I don't even know where to start. But I think it's fitting to note, as shown in the picture below, that I went to Boston knowing that I had the most amazing support I could have asked for. Over 30 people I knew made the trip to Boston wanting to see me have a great run. My parents flew in from California to cheer for me. I knew many more in New York and elsewhere were constantly refreshing their computers to track my every move. I spent the last hours before the race with the best of friends. And I was encouraged and supported every step of the way for the final long stretch by one of my closest friends in the world. The whole thing was just a wonderful, wonderful experience, and I will never forget how so many of you did so much to give me the most amazing time of my life. Thank you!
The night before the race, 27 Front Runners and friends joined together at Antonio's of Beacon Hill, the same place we went to last year, for a grand pre-race carbo-loading dinner. We took over almost the entire restaurant! It was the perfect way to spend the time before a big race calming my nerves and reminding myself that so many people were pushing me along the way, and that regardless of the time I ran, I was so blessed to have the support of so many great people in my life.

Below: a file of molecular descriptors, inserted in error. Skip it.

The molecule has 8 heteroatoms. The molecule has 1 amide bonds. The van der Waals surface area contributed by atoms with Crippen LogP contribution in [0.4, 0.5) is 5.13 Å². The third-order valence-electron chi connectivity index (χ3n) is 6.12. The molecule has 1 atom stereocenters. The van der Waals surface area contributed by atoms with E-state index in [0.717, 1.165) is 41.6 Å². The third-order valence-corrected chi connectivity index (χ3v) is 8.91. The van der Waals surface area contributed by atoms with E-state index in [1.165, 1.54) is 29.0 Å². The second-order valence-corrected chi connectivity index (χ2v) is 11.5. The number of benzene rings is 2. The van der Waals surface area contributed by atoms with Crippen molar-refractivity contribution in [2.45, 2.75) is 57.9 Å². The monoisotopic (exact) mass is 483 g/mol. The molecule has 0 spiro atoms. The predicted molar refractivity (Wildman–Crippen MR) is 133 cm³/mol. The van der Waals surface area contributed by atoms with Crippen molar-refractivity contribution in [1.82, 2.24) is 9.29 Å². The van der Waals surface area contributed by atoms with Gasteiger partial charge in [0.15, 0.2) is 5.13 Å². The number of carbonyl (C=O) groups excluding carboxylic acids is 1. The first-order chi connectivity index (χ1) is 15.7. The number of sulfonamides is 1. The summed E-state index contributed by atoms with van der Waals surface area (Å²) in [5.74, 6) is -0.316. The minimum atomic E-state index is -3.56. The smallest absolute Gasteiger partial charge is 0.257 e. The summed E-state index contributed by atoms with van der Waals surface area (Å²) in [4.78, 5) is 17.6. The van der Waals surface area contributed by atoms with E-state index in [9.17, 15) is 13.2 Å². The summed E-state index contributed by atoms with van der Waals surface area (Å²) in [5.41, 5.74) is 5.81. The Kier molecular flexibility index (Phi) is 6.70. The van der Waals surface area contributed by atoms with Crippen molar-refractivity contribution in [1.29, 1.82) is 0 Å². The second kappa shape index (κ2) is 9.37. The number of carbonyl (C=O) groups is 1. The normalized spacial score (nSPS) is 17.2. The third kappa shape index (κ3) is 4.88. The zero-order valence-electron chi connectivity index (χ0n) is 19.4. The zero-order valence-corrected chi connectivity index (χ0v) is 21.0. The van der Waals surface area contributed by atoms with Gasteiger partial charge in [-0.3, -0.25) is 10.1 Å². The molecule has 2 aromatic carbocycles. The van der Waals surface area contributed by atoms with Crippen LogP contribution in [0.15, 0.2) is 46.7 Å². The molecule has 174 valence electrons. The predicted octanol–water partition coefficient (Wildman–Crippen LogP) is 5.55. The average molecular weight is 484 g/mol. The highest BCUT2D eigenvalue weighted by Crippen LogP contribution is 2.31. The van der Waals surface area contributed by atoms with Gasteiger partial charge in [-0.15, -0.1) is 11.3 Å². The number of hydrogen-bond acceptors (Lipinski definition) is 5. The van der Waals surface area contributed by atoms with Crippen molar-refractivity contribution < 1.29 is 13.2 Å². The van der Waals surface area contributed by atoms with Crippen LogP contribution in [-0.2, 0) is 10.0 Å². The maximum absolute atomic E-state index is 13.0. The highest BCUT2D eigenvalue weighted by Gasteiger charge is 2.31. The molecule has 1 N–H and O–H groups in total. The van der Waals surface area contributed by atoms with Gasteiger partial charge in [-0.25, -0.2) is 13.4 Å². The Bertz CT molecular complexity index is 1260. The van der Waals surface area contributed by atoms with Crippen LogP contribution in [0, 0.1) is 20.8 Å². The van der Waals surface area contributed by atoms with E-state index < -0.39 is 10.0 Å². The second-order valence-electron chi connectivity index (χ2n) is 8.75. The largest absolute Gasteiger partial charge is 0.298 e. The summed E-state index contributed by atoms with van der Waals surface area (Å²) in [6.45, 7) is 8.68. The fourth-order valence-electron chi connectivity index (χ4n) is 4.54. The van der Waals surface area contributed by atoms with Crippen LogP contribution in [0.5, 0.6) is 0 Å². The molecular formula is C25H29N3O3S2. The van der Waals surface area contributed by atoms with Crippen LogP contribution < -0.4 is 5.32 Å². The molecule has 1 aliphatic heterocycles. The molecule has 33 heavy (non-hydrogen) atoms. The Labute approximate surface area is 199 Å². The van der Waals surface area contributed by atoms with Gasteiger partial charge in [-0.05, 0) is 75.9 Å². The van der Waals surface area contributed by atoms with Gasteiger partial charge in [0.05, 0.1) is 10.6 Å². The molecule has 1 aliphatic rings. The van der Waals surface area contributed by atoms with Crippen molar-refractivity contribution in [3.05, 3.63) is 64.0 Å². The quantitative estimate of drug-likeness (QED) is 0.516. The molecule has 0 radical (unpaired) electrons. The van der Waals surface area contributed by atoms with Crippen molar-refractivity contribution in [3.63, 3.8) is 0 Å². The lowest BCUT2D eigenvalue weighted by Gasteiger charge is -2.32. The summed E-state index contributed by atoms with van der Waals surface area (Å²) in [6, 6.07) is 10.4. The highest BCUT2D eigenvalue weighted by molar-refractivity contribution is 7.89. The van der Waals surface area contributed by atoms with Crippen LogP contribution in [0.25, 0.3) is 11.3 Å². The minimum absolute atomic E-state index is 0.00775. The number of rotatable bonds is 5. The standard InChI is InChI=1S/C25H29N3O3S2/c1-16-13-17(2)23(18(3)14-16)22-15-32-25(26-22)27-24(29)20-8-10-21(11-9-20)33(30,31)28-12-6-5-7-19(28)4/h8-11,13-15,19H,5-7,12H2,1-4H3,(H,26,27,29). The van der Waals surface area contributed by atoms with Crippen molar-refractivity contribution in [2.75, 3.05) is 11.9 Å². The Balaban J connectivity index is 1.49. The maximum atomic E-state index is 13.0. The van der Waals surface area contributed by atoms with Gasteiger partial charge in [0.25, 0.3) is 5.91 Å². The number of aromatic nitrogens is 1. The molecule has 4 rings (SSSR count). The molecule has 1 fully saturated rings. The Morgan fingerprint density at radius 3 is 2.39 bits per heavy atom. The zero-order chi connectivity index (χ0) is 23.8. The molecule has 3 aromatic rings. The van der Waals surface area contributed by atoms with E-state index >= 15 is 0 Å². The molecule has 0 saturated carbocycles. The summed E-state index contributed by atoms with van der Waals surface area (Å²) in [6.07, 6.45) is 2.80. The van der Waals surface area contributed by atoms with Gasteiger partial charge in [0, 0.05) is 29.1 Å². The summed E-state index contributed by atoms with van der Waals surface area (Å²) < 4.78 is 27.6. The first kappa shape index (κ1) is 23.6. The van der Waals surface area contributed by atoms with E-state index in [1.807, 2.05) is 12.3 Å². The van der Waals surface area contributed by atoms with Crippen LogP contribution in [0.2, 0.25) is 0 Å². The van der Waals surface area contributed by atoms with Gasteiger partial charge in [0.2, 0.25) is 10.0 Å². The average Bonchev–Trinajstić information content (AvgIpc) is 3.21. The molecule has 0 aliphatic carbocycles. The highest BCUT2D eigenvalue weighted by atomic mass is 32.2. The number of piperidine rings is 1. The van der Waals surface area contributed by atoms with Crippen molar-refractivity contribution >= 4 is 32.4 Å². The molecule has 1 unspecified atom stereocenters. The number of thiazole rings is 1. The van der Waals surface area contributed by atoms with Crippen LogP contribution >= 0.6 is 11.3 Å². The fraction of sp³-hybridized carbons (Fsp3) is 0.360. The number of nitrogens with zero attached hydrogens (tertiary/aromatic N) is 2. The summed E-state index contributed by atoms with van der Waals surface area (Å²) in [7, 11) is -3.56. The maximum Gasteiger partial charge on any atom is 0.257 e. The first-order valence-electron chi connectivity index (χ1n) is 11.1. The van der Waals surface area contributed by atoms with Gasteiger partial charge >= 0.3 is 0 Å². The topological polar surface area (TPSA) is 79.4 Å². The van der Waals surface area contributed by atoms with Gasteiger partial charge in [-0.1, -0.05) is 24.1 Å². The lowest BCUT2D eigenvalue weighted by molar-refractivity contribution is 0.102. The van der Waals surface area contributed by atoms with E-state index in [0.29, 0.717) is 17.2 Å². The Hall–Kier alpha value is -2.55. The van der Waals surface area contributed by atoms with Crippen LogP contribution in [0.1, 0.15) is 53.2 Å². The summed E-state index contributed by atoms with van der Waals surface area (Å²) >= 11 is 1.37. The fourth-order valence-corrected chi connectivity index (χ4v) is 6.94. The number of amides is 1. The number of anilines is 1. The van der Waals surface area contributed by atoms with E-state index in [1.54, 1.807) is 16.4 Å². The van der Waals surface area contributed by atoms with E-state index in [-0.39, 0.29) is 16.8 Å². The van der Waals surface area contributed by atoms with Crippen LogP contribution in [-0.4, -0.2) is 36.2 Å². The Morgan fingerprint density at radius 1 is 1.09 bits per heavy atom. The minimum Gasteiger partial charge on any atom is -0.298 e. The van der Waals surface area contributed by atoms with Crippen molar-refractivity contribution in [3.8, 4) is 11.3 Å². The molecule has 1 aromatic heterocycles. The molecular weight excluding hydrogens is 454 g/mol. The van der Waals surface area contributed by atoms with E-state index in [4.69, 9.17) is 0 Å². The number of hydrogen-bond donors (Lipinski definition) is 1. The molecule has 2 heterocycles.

The food was great, just like last year. Mike pre-ordered a bunch of pastas for the table, so there was no long wait or difficult decision making. My favorite was the penne with broccoli and chicken, but we also got linguine with pesto, and a fusilli with marinara. The homemade fusilli was so much fun, its long corkscrews were like eating little pasta Slinkys.
One of the highlights of the evening was when Koach Kelsey handed each of us who were running the marathon 10 individual M&M's. It's one of Kelsey's pre-race rituals; long ago, the night before a big New York City track meet, Kelsey happened to have exactly 10 M&M's after dinner, and the next day, he had an amazing race. He now made sure to have exactly 10 M&M's before each of his big races, and I felt lucky and special to be able to share in this tradition with him.
The biggest moment of the night, though, was Kelsey's customary pre-race pep talk. Anyone who has run a marathon with Front Runners over the past several years knows exactly what this means. Check your baggage with your bag, he said. There are a million reasons to slow down or give up during a marathon; all you need is one reason to keep you going; find that one reason and have it take you to the finish.
I knew what my one reason was going to be. During dinner, Steve sent me a text message that almost made me cry. He said, "Your training will pay off and you are going to make a lot of people happy tomorrow." It was exactly what I needed to hear. I knew I had put in the right training. I knew I was prepared to run a great race. But most of all, I knew that so many people, particularly my Front Runners family, would be so proud of me for running my best race. I decided to make that my motivation--to make people as proud of me as I am about being a Front Runner. This club has done so much for me over the past five years, taking me, a non-running, out of shape smoker, and turning me into an athlete, a marathoner, a Boston Qualifier. I was so happy to run in honor of Front Runners New York, and to wear its logo on my singlet. And I knew that that motivation would carry me to the finish line.